Corn Newsletter : 2017-12

  1. Author(s): Laura Lindsey, Douglas Alt, Pierce Paul

    Air temperatures dropped to an average of about 25-32 degrees on at least two nights over the last few days. Understandably, some wheat producers are concerned that these temperatures may have caused some damage to their crop. We will have to see what happens over the next few days.

  2. wheat head flowering
  3. Author(s): Mark Loux

    One of the requirements for the registration of XtendiMAx, Engenia, and FeXapan is the investigation of any non-performance (ineffective control) by the respective companies, which then has to be reported to the USEPA.  The goal of this reporting is apparently to try to track the development of resistance as soon as it occurs in a few fields, which would then allow time to modify practices so that the rate of resistance in other fields is slowed.  We encourage growers and consultants to take the time to scout for non-performance, within 14 days after application according to information fro

  4. Author(s): Mark Loux

    As a result of the warm winter and early spring, weed growth in no-till fields is ahead of schedule.  Fields not treated with burndown herbicides last fall or during the earlier drier period this spring can have some large weeds at this point.  Many fields need time to dry out following the most recent rains before they will tolerate traffic, which will allow weeds to get even larger and more challenging to kill.  Large marestail can be especially problematic due to the combination of glyphosate and ALS resistance in most populations.  Cool weather can reduce the activity of the herbicides

  5. Author(s): Peter Thomison, Steve Culman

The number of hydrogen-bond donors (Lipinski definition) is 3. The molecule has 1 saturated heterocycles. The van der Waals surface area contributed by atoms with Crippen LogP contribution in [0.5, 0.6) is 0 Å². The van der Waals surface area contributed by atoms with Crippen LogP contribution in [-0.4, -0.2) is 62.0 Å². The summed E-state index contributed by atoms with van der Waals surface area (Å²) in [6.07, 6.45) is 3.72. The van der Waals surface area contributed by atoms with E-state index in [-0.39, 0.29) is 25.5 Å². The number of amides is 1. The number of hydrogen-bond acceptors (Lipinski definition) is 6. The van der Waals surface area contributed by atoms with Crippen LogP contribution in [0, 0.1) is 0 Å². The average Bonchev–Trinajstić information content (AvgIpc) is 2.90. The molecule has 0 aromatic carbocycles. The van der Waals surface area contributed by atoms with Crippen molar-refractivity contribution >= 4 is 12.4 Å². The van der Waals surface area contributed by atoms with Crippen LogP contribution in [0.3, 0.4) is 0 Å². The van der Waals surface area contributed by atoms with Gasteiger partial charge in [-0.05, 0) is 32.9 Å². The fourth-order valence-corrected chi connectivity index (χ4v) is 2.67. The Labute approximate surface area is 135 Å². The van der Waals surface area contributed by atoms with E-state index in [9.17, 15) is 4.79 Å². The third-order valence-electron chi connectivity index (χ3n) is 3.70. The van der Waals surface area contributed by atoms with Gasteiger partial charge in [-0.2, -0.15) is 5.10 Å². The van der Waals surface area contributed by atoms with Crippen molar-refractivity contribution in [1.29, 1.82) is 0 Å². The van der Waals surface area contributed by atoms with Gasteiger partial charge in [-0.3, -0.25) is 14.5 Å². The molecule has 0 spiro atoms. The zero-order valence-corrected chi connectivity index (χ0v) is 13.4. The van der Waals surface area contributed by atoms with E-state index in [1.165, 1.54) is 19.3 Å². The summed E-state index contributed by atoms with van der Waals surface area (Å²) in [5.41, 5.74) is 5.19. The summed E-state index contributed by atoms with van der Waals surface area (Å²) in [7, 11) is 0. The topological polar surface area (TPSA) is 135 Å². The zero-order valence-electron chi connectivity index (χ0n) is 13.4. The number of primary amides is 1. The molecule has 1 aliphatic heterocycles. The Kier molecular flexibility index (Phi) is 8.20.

There was little progress made on corn planting last week due to persistent rains and saturated field conditions (https://www.nass.usda.gov/Statistics_by_State/Ohio/Publications/Crop_Progress_&_Condition/index.php).  As of Sunday May 7, 46 percent of Ohio’s corn crop was planted - only 4% more than the previous week. Moreover, according to NASS estimates, only 12% of the crop has emerged.

  6. field day
    Author(s): Amanda Douridas

    Join specialists in the field this summer to see hands on what insect and disease pressure is present. The specialists will help participants identify insects and diseases and then discuss management strategies. The series begins with a Pasture Walk on May 23 at 5:30 pm. The field borders the Ohio Caverns so an optional group tour of the Caverns has been set up at 4pm ($15).

About the C.O.R.N. Newsletter

C.O.R.N. is a summary of crop observations, related information, and appropriate recommendations for Ohio Crop Producers and Industry. C.O.R.N. is produced by the Ohio State University Extension Agronomy Team, State Specialists at The Ohio State University and Ohio Agricultural Research and Development Center. C.O.R.N. Questions are directed to State Specialists, Extension Associates, and Agents associated with Ohio State University Extension and the Ohio Agricultural Research and Development Center at The Ohio State University.